A rezoned property on Del Monte Avenue has seen the loss of a number of mature trees as preparations for development begin. (Megan Atkins-Baker/News Staff)

A rezoned property on Del Monte Avenue has seen the loss of a number of mature trees as preparations for development begin. (Megan Atkins-Baker/News Staff)

Removal of mature trees for Saanich development upsets neighbour

Rezoned property on Del Monte Avenue will see original home replaced by four new ones

Del Monte Avenue is a beautiful area near Cordova Bay in Saanich where the housing market is upscale and mature trees are abundant.

Some worry this abundance is in jeopardy, however, if more residential density continues to be placed on once important habitats, including area resident Karla Krane.

Following a period of public consultation in 2018, a rezoning of a property at 5117 Del Monte Ave. was approved by council to allow for the creation of three additional lots, for a total of four.

With the residential project underway, Krane objects to the removal of mature trees on the lots and said Saanich’s response to her criticism has been inadequate.

“There has been the suggestion that we need more affordable housing and that this development is a response to the housing crisis. It’s just not honest or true, they’re not creating housing for anyone but the super-wealthy,” she said. She’s also frustrated by claims the trees removed were not healthy – what she described as a ‘convenient excuse.’

A statement from Saanich to Black Press Media said the district encourages new developments to address sustainability measures. In accordance with the approved development application, tree removal permits are active, it said. A total of 21 replacement trees will be planted on the properties, along with four on the boulevard.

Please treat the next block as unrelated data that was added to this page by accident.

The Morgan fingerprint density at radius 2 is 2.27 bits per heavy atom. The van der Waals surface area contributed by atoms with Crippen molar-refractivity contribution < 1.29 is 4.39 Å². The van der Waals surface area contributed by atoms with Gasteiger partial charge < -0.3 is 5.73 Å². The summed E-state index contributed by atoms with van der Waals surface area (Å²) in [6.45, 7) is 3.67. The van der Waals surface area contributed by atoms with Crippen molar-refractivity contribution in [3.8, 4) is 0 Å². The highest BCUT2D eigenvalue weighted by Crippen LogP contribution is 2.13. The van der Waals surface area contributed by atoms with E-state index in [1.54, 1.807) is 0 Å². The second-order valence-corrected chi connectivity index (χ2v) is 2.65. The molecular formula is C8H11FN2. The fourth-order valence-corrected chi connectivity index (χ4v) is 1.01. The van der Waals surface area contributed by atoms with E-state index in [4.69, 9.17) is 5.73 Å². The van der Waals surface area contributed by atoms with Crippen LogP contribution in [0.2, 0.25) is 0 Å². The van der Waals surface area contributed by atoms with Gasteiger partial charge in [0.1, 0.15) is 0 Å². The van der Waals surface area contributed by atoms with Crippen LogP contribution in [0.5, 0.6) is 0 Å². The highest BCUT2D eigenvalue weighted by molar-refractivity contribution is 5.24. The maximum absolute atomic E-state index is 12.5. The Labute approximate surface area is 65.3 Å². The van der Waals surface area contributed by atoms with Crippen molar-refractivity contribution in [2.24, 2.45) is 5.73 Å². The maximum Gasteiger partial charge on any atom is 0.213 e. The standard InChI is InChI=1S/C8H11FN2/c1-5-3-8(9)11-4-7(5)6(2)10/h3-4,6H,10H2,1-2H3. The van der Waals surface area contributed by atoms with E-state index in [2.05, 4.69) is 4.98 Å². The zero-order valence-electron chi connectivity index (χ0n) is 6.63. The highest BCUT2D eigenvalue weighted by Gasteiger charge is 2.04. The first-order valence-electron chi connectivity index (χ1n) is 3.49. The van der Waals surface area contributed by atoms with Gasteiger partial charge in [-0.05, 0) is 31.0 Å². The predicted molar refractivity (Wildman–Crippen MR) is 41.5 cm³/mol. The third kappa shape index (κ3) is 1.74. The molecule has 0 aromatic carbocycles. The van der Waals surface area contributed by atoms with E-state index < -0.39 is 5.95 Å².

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“This development also permits secondary suites as a housing option that provides for alternative forms of rental accommodation and supportive housing for immediate family members,” wrote Saanich communications manager Erika Schade.

As the project was in its approval process, Saanich Parks reviewed the arborist report and was satisfied the plan met Saanich’s tree bylaw requirements were met.

Staff also noted the site and building design limits house sizes, resulting in more open spaces and more opportunities to protect trees and other vegetation.

Coun. Judy Brownoff is an advocate for maintaining mature trees and emphasizes their importance in curbing the climate crisis.

“It’s time for us to get more creative. We need to work around mature trees and maintain their standing and the habitats within those trees,” she said, voicing her disappointment at seeing such trees continually coming down in the district.

Krane said wise development in the midst of the climate crisis is vital. She hoped that Saanich staff and council will listen to legitimate concerns from the public more readily in the future.

District of SaanichEnvironment